It took a few months longer than expected, but D.C. Mayor Vincent Gray has finally finalized his stadium plan for D.C. United, according to the Washington Post. The city would still put up about $150 million of the cost of the project (which is now estimated at $300 million instead of $290 million, maybe to make for a nicer “going halfsies” image?), and would now also provide the team with sales and property tax breaks as well:
According to sources, the team would pay no property taxes for the first five years, 25 percent property taxes for the next five years, then 50 percent for five years, 75 percent for five years and finally full property taxes.
United would also pay no sales taxes for the first five years, then 50 percent sales tax for five years and then full sales taxes. At that point the team would begin collecting a surcharge on tickets that would begin at $2 and increase with the Consumer Price Index. Proceeds from the surcharge would go to the District.
The Post doesn’t specify how much the tax breaks would be worth, though it earlier estimated a sales tax abatement alone as being worth $2.6 million a year, if we use the District’s 1.85% property-tax rate and a valuation of $300 million, that’d be an additional $5.5 million a year in property-tax breaks, for a total tax break present value of … I get $63.64 million (at a 5% discount rate), but let’s wait for the D.C. Fiscal Policy Institute to do a full assessment to determine the precise value.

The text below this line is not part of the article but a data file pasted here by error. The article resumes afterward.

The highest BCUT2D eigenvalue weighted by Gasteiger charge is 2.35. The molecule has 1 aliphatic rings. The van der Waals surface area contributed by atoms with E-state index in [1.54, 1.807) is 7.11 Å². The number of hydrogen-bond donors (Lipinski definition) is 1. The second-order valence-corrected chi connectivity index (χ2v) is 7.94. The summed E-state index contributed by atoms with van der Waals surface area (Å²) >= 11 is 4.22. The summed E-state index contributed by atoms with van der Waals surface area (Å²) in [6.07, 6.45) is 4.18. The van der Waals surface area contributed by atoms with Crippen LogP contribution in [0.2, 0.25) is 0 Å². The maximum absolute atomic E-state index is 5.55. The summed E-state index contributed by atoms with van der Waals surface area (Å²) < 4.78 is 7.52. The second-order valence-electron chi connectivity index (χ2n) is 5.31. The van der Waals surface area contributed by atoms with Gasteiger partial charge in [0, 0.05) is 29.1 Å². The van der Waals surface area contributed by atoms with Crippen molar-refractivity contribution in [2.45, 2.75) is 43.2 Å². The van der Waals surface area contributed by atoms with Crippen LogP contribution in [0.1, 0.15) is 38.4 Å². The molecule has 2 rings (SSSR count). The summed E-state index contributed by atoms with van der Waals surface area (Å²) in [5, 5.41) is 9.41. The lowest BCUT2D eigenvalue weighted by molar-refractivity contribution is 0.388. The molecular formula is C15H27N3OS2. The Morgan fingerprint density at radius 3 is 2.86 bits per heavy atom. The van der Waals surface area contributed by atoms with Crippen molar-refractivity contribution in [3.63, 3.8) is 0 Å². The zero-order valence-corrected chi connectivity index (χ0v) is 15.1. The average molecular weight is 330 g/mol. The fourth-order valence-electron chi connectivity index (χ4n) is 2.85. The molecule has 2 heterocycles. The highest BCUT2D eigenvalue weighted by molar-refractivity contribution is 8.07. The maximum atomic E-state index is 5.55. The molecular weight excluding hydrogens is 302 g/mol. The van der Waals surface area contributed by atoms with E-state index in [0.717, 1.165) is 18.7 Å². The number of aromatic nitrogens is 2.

Property and sales tax breaks were previously planned as part of the team’s profit guarantee (if D.C. United wasn’t turning a “reasonable profit” it would get the tax abatements), so it looks like this new system would wipe out that one, with United just getting a fixed tax subsidy, and the District getting back that ticket surcharge (which with MLS teams selling about 300,000 tickets a year would amount to maybe $600,000 a year in revenue, or only a few million in present value) starting ten years in. It’s hard to tell whether that’s better or worse than the original deal, but it’s still right around $200 million in public cost, which would be easily the most expensive public subsidy for an MLS stadium in history.
Anyway, now that Gray and United’s shifty web of owners have agreed on a deal, it only has to be okayed by the D.C. city council, where there’s significant opposition. Not to mention that most city residents hate the deal, and Gray is out of office at the end of the year. All of which I’m sure will mean an agreement that will be rushed through and then have to be amended later when it turns out to have giant holes in it, because that’s how things get done around there.